Samples were first fixed in 4% PFA (1x PBS) overnight at 4°C and were subsequently washed three times with 1x PBS. Next, cells were permeabilized with 0.3% Triton X-100 (1x PBS) for 10 min at room temperature, followed by three washes with 1x PBS for 10 min each. After permeabilization, the samples were equilibrated in 1x SSC buffer for 10 min at room temperature and then transferred into 50% formamide (2x SSC) for 10 min at 60°C. The repeat expansion-targeting probe and the negative control probe were ordered from Exiqon 58. During this step, the probe mixture (1µl salmon sperm (10 µg/µl), 0.5 µl E. coli tRNA (20 µg/µl), 0.4 µl probe (25 µM), 25 µl 80% formamide/per sample) was made and placed at 95°C for at least 10 min. The samples were submerged in 200 µl of hybridization buffer (4ml 100% formamide, 0.5 ml 20x SSC, 1 ml BSA fraction V, 0.5ml RVC (20 mM), 1ml NaPO4 (0.1 M), 3 ml nuclease-free water) and 27 µl of the probe mixture was added to each sample and incubated for 1 hour at 60°C. After probe hybridization, the samples were washed twice with 50% formamide (2x SSC) for 20 min each at 65°C and once more with 40% formamide (1x SSC) for 10 min at 60°C. The remaining formamide was removed by briefly washing with 1x SSC three times. A final crosslinking step was performed by first incubating the samples with 1x Tris-Glycine for 5 minutes followed by a 5 min incubation in 4% PFA. Samples were washed three times with 1x PBS, stained with DAPI, and imaged using a Zeiss LSM 800 confocal microscope.
To confirm that reduced C9ORF72 protein levels are sufficient to cause neurodegeneration, we used CRISPR/Cas9-mediated genome editing to introduce a frameshift mutation into one or both alleles of C9ORF72 in control iPSCs (Fig. 2e and Supplementary Fig. 4e). qPCR showed that targeting one allele reduced C9ORF72 transcript levels due to nonsense-mediated decay and transcript levels were more severely reduced in homozygous mutant cells (Supplementary Fig. 4f). Frameshift mutations also decreased C9ORF72 protein expression (Supplementary Fig. 4g, 5c). RNA sequencing of flow-purified Hb9::RFP+ iMNs showed that targeting C9ORF72 did not significantly alter the expression of the top 10 genes with predicted off-target sites for the CRISPR guide RNA (Supplementary Fig. 4h and Supplementary Table 7). In addition, expression levels of the 20 genes nearest C9ORF72 on chromosome 9 were largely unperturbed in either the C9ORF72+/− and C9ORF72−/− iMNs, indicating that this approach specifically inactivated C9ORF72 (Supplementary Fig. 4i).
With the four components of a chemical heat pump (two solid-gas reactors, an evaporator and a condenser), a cycle of the double-effect type can be applied to continuous refrigeration. The performance of this process is analysed, allowing the infinite sink temperature and the couples of reactive salts to be used, which depend on the production temperature envisaged, to be selected. The results are ... [Show full abstract]Read more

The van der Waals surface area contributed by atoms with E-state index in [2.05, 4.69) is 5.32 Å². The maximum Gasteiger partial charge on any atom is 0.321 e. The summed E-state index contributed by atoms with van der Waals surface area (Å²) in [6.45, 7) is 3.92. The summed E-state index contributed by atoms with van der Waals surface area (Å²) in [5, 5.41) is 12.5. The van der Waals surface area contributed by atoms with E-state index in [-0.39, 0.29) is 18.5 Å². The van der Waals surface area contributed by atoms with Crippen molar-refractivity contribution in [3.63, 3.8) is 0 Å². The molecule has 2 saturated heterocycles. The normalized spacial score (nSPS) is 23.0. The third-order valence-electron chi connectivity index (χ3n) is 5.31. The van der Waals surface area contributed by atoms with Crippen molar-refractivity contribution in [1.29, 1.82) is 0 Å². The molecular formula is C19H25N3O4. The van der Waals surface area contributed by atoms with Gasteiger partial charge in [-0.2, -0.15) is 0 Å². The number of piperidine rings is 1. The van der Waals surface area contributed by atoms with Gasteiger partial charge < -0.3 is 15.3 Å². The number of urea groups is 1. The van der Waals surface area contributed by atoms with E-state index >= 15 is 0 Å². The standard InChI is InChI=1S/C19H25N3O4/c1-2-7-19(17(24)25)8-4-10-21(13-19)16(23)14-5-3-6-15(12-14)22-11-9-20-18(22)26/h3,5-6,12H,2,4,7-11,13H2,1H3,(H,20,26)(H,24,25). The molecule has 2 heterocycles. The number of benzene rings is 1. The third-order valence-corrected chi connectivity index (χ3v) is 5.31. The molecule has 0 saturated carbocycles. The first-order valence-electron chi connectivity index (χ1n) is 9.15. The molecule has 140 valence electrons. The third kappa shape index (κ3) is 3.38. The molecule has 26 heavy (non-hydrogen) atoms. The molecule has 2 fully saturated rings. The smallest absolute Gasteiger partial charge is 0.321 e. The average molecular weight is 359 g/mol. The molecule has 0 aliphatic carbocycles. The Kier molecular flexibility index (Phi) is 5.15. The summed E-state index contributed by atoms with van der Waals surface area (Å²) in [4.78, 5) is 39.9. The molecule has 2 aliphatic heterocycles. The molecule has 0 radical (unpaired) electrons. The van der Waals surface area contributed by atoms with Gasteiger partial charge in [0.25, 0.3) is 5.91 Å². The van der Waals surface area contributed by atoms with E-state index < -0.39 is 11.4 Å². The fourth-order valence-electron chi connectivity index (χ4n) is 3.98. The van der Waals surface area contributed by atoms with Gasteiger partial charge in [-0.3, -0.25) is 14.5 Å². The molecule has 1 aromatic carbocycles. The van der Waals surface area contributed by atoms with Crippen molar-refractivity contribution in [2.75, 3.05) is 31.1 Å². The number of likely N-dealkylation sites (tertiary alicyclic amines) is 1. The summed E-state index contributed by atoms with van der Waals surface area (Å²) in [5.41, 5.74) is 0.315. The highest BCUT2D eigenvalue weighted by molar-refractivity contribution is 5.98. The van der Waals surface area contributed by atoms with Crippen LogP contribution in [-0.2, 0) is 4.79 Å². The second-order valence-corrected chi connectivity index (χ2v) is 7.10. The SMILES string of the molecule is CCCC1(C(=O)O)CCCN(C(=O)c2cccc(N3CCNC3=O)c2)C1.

The GGGGCC repeat expansion in C9ORF72 is the most common cause of amyotrophic lateral sclerosis (ALS) and frontotemporal dementia (FTD), accounting for about 10% of each disease worldwide 1–4. In the central nervous system (CNS), neurons and microglia express the highest levels of C9ORF72 5, suggesting that C9ORF72 acts in part cell autonomously and effects in neurons are a key source of disease etiology. Studies showing that the repeat expansion generates neurotoxic species including nuclear RNA foci 6–8, RNA/DNA G-quadruplexes 9, and dipeptide repeat proteins (DPRs) 10–12 have oriented the field towards a therapeutic focus on blocking the toxicity of these products 6–8,13,14. However, these strategies have not fully rescued the degeneration of patient-derived neurons 7,13. Moreover, tandem GGGGCC repeats are transcribed from over 80 other genomic locations within human spinal motor neurons (Supplementary Tables 1 and 2), yet genetic studies have not linked repeat expansions in these regions to ALS/FTD. In addition, hexanucleotide repeat-mediated toxicity in mice requires supraphysiological expression levels or a specific genetic background 14–16. These observations suggest that there are additional pathogenic triggers caused by repeat expansion within C9ORF72.
Immunostaining revealed that C9ORF72+/− and C9ORF72−/− iMNs contained elevated levels of NMDA (NR1) and AMPA (GLUR1) receptors on neurites and dendritic spines compared to control iMNs under basal conditions (Fig. 4a, c, d and Supplementary Fig. 5b and 10a, c-e, g, h, j, k). In addition, control iMNs treated with C9ORF72-specific ASOs displayed increased numbers of NMDA and AMPA receptors in their neurites (Supplementary Fig. 10l, m). C9ORF72 patient iMNs (n=3 patients) also showed elevated NR1 and GLUR1 levels compared to controls (n=3 controls), and forced expression of C9ORF72 isoform B reduced glutamate receptor levels in patient iMNs (n=3 patients) to that of controls (n=3 controls) (Fig. 4a-c and Supplementary Fig. 10a-h). mRNA levels of NR1 (GRIN1) and GLUR1 (GRIA1) were not elevated in flow-purified C9ORF72+/− iMNs, indicating that increased transcription could not explain the increased glutamate receptor levels (Supplementary Fig. 10n).